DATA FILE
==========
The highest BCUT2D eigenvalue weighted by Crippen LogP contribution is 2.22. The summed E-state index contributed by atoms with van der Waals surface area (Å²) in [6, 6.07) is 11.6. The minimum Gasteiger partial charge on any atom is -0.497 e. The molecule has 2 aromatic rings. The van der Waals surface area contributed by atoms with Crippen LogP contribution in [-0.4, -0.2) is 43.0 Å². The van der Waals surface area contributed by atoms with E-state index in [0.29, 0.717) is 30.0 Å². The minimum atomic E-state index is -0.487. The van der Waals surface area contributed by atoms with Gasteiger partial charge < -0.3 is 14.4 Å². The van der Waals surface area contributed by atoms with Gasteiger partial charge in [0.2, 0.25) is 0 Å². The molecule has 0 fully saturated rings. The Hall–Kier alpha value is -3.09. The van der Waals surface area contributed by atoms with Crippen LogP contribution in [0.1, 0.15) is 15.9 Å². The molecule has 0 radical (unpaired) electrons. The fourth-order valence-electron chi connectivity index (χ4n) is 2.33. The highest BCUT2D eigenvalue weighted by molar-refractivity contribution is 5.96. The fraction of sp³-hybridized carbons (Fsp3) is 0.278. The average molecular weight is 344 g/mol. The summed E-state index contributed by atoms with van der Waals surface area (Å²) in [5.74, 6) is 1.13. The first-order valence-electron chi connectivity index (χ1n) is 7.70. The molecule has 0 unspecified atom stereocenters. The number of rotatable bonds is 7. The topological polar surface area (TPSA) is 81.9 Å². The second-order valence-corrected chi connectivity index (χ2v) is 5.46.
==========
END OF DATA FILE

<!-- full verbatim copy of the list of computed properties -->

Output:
The highest BCUT2D eigenvalue weighted by Crippen LogP contribution is 2.22. The summed E-state index contributed by atoms with van der Waals surface area (Å²) in [6, 6.07) is 11.6. The minimum Gasteiger partial charge on any atom is -0.497 e. The molecule has 2 aromatic rings. The van der Waals surface area contributed by atoms with Crippen LogP contribution in [-0.4, -0.2) is 43.0 Å². The van der Waals surface area contributed by atoms with E-state index in [0.29, 0.717) is 30.0 Å². The minimum atomic E-state index is -0.487. The van der Waals surface area contributed by atoms with Gasteiger partial charge < -0.3 is 14.4 Å². The van der Waals surface area contributed by atoms with Gasteiger partial charge in [0.2, 0.25) is 0 Å². The molecule has 0 fully saturated rings. The Hall–Kier alpha value is -3.09. The van der Waals surface area contributed by atoms with Crippen LogP contribution in [0.1, 0.15) is 15.9 Å². The molecule has 0 radical (unpaired) electrons. The fourth-order valence-electron chi connectivity index (χ4n) is 2.33. The highest BCUT2D eigenvalue weighted by molar-refractivity contribution is 5.96. The fraction of sp³-hybridized carbons (Fsp3) is 0.278. The average molecular weight is 344 g/mol. The summed E-state index contributed by atoms with van der Waals surface area (Å²) in [5.74, 6) is 1.13. The first-order valence-electron chi connectivity index (χ1n) is 7.70. The molecule has 0 unspecified atom stereocenters. The number of rotatable bonds is 7. The topological polar surface area (TPSA) is 81.9 Å². The second-order valence-corrected chi connectivity index (χ2v) is 5.46.